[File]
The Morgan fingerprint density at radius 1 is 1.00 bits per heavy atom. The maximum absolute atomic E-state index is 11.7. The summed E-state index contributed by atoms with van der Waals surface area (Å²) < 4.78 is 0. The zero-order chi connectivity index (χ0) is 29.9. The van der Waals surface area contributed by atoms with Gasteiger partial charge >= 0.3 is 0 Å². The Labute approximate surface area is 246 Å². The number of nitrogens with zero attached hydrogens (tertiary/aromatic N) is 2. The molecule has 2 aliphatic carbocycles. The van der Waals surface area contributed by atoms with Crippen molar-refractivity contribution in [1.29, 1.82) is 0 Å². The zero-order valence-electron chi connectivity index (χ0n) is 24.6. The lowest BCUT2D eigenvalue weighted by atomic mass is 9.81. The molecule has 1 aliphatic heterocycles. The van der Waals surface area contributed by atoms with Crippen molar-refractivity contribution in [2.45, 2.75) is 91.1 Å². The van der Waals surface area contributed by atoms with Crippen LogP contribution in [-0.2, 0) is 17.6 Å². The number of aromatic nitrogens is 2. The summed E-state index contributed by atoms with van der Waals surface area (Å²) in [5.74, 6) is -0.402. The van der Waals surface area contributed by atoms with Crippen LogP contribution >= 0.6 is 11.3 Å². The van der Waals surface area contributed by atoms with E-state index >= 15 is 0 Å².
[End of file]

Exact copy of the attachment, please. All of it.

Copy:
The Morgan fingerprint density at radius 1 is 1.00 bits per heavy atom. The maximum absolute atomic E-state index is 11.7. The summed E-state index contributed by atoms with van der Waals surface area (Å²) < 4.78 is 0. The zero-order chi connectivity index (χ0) is 29.9. The van der Waals surface area contributed by atoms with Gasteiger partial charge >= 0.3 is 0 Å². The Labute approximate surface area is 246 Å². The number of nitrogens with zero attached hydrogens (tertiary/aromatic N) is 2. The molecule has 2 aliphatic carbocycles. The van der Waals surface area contributed by atoms with Crippen molar-refractivity contribution in [1.29, 1.82) is 0 Å². The zero-order valence-electron chi connectivity index (χ0n) is 24.6. The lowest BCUT2D eigenvalue weighted by atomic mass is 9.81. The molecule has 1 aliphatic heterocycles. The van der Waals surface area contributed by atoms with Crippen molar-refractivity contribution in [2.45, 2.75) is 91.1 Å². The van der Waals surface area contributed by atoms with Crippen LogP contribution in [-0.2, 0) is 17.6 Å². The number of aromatic nitrogens is 2. The summed E-state index contributed by atoms with van der Waals surface area (Å²) in [5.74, 6) is -0.402. The van der Waals surface area contributed by atoms with Crippen LogP contribution >= 0.6 is 11.3 Å². The van der Waals surface area contributed by atoms with E-state index >= 15 is 0 Å².